You might not know the name Juan Posada, but you've likely seen his work. The turn-of-the-century Mexican artist sketched scenes of animated skeletons whooping it up despite being, well, skeletons. A political cartoonist, Posada used skeletons as his subject matter to send the message to pre-revolution Mexico that death's the great equalizer. These days, Posada's artwork is most often associated with Day of the Dead, so from 7 to 10 p.m. Friday, Nov. 2, Space 4 Art (325 15th St., East Village) celebrates Posada and the holiday with Gran Fandango y Francachela de Todos Las Calaveras (Grand Dance Party of all the Skeletons). The event, as the name implies, features a giant processions of skeletons, led by the San Diego Guild of Puppetry, as well as an exhibit exploring Day of the Dead traditions with a focus on Posada's work. There'll also be Mexican hot chocolate, tamales and traditional pan de muerto, face-painting and mask-making activities and more. The event also doubles as a fundraiser ($5 admission) for arts programs in local schools. And though it's not required, feel free to wear a costume or mask befitting the holiday.
Of the new Tom Tykwer / Wachowski siblings film Cloud Atlas, CityBeat’s Anders Wright wrote in last week’s review: “‘Epic’ is a word that’s tossed around liberally these days, but with Cloud Atlas, it’s appropriate.” The film clocks in at three hours, but it moves fast, taking viewers through six stories subtly woven together. The film’s based on David Mitchell’s novel and for that reason, the folks over at The Book Catapult, a San Diego-based website about all things books helmed by the charming duo of Seth Marko and Scott Ehrig-Burgess, are hosting a screening of the film at 8 p.m. Saturday, Nov. 3, at the Village Theatre (820 Orange Ave. in Coronado). After the screening, they’ll show a pre-recorded interview between Marko and Mitchell and engage the audience in a short discussion on the topic of “book-versus-film.” Tickets are $12.50 each, or $27.50 for a ticket and signed copy of the book and can be purchased through The Book Catapult's website.
Dia de los Muertos is a Mexican holiday that honors the dead by welcoming their spirits back to Earth with ofrendas (or offerings). With the holiday approaching, it seems appropriate to pay a visit to a place that is believed will be visited by the long gone. On Saturday, Nov. 3, join Turista Libre for their Dia de los Muertos Graveyard Tour. Leader Derrik Chinn will take folks on a jaunt down to Tijuana to visit Puerta Blanca, the city’s oldest cemetery. The cemetery's historian will tell you tales of ghosts who haunt the cemetery and legends like that of Juan Soldado, a private in the Mexican army back in the 1930s who was killed by firing squad and is believed to answer the prayers of those who visit his grave. The $35 ticket includes bus transportion from the San Ysidro Port of Entry to the graveyard, pizza at El Taller and a round of Tecate at a Downtown TJ dive bar. Purchase tickets in advance from Turista Libre's website and meet the group at 1 p.m. here.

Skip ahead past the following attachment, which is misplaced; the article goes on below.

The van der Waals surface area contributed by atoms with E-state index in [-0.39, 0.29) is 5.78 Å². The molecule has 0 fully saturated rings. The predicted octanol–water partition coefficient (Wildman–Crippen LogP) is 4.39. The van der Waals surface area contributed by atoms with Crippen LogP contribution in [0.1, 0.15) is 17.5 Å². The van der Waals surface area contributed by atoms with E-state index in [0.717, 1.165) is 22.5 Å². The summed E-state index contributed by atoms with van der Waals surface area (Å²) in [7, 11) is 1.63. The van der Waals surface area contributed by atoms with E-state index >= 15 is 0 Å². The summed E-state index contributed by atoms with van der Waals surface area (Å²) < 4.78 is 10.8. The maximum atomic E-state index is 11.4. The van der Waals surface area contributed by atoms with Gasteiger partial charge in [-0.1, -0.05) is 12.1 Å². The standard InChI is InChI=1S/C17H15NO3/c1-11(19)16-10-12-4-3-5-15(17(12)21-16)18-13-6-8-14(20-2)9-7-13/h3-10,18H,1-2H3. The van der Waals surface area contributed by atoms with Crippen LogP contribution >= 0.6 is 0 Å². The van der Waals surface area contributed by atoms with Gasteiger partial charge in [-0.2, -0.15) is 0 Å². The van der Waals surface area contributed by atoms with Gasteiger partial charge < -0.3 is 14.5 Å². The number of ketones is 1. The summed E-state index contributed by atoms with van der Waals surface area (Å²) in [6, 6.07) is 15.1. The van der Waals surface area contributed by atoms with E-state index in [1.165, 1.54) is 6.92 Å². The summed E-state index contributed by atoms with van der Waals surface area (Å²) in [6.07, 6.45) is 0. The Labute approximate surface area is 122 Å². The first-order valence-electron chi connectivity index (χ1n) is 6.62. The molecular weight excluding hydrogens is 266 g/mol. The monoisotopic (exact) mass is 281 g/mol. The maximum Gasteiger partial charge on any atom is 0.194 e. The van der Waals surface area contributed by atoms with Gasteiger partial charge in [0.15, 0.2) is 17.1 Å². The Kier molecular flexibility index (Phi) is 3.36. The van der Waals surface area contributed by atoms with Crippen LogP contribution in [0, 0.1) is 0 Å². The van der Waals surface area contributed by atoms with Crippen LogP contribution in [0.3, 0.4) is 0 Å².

Starting in November, Burger Lounge is switching things up with its "Game Changer" series where, every two months, you'll get a new beast in patty form—wild boar, elk, venison (pictured left) and bison. Lamb—so, it's not game; don't overthink it—finishes things off in summer 2013. A burger made from grass-fed Colorado bison and topped with Point Reyes blue-cheese crumbles and tangy pickled onions is the inaugural Game Changer. All of the combos, in fact, feature bold flavors—in January, the Texas wild boar burger will come topped with Applewood smoked cheddar, oven-roasted tomato relish and Sriracha aioli. The 5-year-old San Diego born, eco-conscious burger company that's been expanding northward was just voted L.A. Weekly’s Best New Restaurant in its reader’s poll after opening in Beverly Hills and West Hollywood earlier this year. In the off chance you don't know where your closest Burger Lounge is, find locations here.